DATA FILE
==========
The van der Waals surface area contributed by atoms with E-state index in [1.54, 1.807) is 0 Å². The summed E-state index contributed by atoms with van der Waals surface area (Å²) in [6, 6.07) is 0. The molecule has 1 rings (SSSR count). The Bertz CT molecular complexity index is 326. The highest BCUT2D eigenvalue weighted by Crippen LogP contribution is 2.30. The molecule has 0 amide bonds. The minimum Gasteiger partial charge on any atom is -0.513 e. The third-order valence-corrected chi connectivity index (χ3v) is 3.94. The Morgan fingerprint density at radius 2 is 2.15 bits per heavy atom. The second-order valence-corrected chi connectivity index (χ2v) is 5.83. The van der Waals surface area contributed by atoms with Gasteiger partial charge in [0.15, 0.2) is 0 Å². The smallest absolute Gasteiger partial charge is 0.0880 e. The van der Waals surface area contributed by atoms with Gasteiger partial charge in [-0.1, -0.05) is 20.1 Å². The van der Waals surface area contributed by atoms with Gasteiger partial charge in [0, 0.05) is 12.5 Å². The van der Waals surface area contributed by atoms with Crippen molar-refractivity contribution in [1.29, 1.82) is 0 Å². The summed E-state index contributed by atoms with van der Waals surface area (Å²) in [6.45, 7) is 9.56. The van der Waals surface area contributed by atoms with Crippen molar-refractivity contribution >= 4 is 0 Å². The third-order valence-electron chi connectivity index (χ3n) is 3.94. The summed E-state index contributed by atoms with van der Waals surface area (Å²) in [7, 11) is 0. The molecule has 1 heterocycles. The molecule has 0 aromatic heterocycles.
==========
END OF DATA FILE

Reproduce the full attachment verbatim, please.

The van der Waals surface area contributed by atoms with E-state index in [1.54, 1.807) is 0 Å². The summed E-state index contributed by atoms with van der Waals surface area (Å²) in [6, 6.07) is 0. The molecule has 1 rings (SSSR count). The Bertz CT molecular complexity index is 326. The highest BCUT2D eigenvalue weighted by Crippen LogP contribution is 2.30. The molecule has 0 amide bonds. The minimum Gasteiger partial charge on any atom is -0.513 e. The third-order valence-corrected chi connectivity index (χ3v) is 3.94. The Morgan fingerprint density at radius 2 is 2.15 bits per heavy atom. The second-order valence-corrected chi connectivity index (χ2v) is 5.83. The van der Waals surface area contributed by atoms with Gasteiger partial charge in [0.15, 0.2) is 0 Å². The smallest absolute Gasteiger partial charge is 0.0880 e. The van der Waals surface area contributed by atoms with Gasteiger partial charge in [-0.1, -0.05) is 20.1 Å². The van der Waals surface area contributed by atoms with Gasteiger partial charge in [0, 0.05) is 12.5 Å². The van der Waals surface area contributed by atoms with Crippen molar-refractivity contribution in [1.29, 1.82) is 0 Å². The summed E-state index contributed by atoms with van der Waals surface area (Å²) in [6.45, 7) is 9.56. The van der Waals surface area contributed by atoms with Crippen molar-refractivity contribution >= 4 is 0 Å². The third-order valence-electron chi connectivity index (χ3n) is 3.94. The summed E-state index contributed by atoms with van der Waals surface area (Å²) in [7, 11) is 0. The molecule has 1 heterocycles. The molecule has 0 aromatic heterocycles.